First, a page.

“It’s not as green as people believe it to be,” she says. “The production of construction elements or the extraction of materials from the earth’s crust stands for quite a big chunk of energy use and also carbon dioxide emissions. That is something that I would like to see future sustainable urban districts pick up.”
Also, thanks to high property prices and rental fees social mixing has been limited, so most residents are “upper middle class”, Ms Wangel argues. “It partly makes the area more homogeneous and at a Stockholm-level it contributes to making the city more segregated.”
But she denies sustainability is something only rich countries can invest in. Making things eco-friendly was initially reckoned to have added 5% to prices, she says, adding that green technology costs have dropped in recent years thanks to rising demand.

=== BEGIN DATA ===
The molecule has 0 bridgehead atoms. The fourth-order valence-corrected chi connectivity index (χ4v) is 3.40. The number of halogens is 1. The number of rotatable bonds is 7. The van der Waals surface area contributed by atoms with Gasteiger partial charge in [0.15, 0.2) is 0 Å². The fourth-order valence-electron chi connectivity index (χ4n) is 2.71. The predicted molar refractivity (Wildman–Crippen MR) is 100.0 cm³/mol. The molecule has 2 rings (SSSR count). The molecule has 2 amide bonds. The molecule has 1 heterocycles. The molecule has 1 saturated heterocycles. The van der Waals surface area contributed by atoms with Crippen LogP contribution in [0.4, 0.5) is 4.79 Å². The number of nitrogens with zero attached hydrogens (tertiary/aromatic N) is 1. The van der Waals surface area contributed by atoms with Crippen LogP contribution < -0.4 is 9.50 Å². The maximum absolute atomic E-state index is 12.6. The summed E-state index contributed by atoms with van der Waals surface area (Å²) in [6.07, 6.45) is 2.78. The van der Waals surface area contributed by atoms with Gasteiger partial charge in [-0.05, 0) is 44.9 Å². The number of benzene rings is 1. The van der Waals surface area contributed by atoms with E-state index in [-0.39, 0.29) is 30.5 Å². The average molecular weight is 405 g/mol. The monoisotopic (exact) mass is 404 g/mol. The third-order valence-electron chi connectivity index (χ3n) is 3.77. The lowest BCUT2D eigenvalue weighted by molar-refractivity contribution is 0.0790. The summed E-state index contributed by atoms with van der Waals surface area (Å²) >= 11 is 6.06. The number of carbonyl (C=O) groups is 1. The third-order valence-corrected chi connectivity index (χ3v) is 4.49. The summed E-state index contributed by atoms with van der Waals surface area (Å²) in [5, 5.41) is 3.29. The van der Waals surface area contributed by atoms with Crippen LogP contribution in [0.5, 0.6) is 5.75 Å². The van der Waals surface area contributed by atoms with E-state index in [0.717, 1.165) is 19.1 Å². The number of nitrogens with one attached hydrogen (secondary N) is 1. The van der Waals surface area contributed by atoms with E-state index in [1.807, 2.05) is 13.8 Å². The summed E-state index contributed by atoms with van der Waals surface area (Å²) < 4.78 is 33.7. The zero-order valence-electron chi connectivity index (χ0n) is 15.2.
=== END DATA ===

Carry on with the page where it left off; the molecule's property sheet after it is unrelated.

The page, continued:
“It’s easy to exaggerate how costly it is to build [in an] environmentally friendly [manner],” she says. “It’s about changing habits.”
Just how much sustainability has become ingrained in Sweden is evident in the redevelopment of the area’s old hosiery factory, Trikafabriken.
As dozens of workers in yellow hard hats buzz around the building, the property is getting a visit from Mia Häggström, head of sustainability for Fabege, the real estate company leading the initiative.
“I truly don’t understand why [other] people aren’t scaling up sustainability work,” she says. “For us its core business these days.”
Building firms are helped by the fact that banks and lending institutions can offer more favourable terms for projects with an environmental focus, she says.
But even countries without this infrastructure could be making use of the sustainable materials and methods that have become standardised in Sweden, argues Ms Häggström.
“Everyone can do something – perhaps not everything – but everyone can do something.”
Source BBC News